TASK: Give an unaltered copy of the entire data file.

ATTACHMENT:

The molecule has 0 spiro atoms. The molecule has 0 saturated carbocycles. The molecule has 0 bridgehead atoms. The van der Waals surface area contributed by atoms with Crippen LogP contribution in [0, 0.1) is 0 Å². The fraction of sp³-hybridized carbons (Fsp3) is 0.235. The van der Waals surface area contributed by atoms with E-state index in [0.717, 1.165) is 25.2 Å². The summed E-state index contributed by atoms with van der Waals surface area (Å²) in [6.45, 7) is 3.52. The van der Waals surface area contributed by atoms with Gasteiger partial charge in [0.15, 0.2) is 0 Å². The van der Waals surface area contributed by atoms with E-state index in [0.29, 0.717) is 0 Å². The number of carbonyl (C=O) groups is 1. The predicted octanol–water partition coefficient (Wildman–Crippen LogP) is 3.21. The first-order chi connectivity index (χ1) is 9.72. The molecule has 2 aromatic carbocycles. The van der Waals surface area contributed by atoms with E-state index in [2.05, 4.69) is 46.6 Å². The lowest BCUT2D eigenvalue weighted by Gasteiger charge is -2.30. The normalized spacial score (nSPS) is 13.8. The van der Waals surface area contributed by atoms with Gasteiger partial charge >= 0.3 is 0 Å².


The molecule has 0 spiro atoms. The molecule has 0 saturated carbocycles. The molecule has 0 bridgehead atoms. The van der Waals surface area contributed by atoms with Crippen LogP contribution in [0, 0.1) is 0 Å². The fraction of sp³-hybridized carbons (Fsp3) is 0.235. The van der Waals surface area contributed by atoms with E-state index in [0.717, 1.165) is 25.2 Å². The summed E-state index contributed by atoms with van der Waals surface area (Å²) in [6.45, 7) is 3.52. The van der Waals surface area contributed by atoms with Gasteiger partial charge in [0.15, 0.2) is 0 Å². The van der Waals surface area contributed by atoms with E-state index in [0.29, 0.717) is 0 Å². The number of carbonyl (C=O) groups is 1. The predicted octanol–water partition coefficient (Wildman–Crippen LogP) is 3.21. The first-order chi connectivity index (χ1) is 9.72. The molecule has 2 aromatic carbocycles. The van der Waals surface area contributed by atoms with E-state index in [2.05, 4.69) is 46.6 Å². The lowest BCUT2D eigenvalue weighted by Gasteiger charge is -2.30. The normalized spacial score (nSPS) is 13.8. The van der Waals surface area contributed by atoms with Gasteiger partial charge >= 0.3 is 0 Å².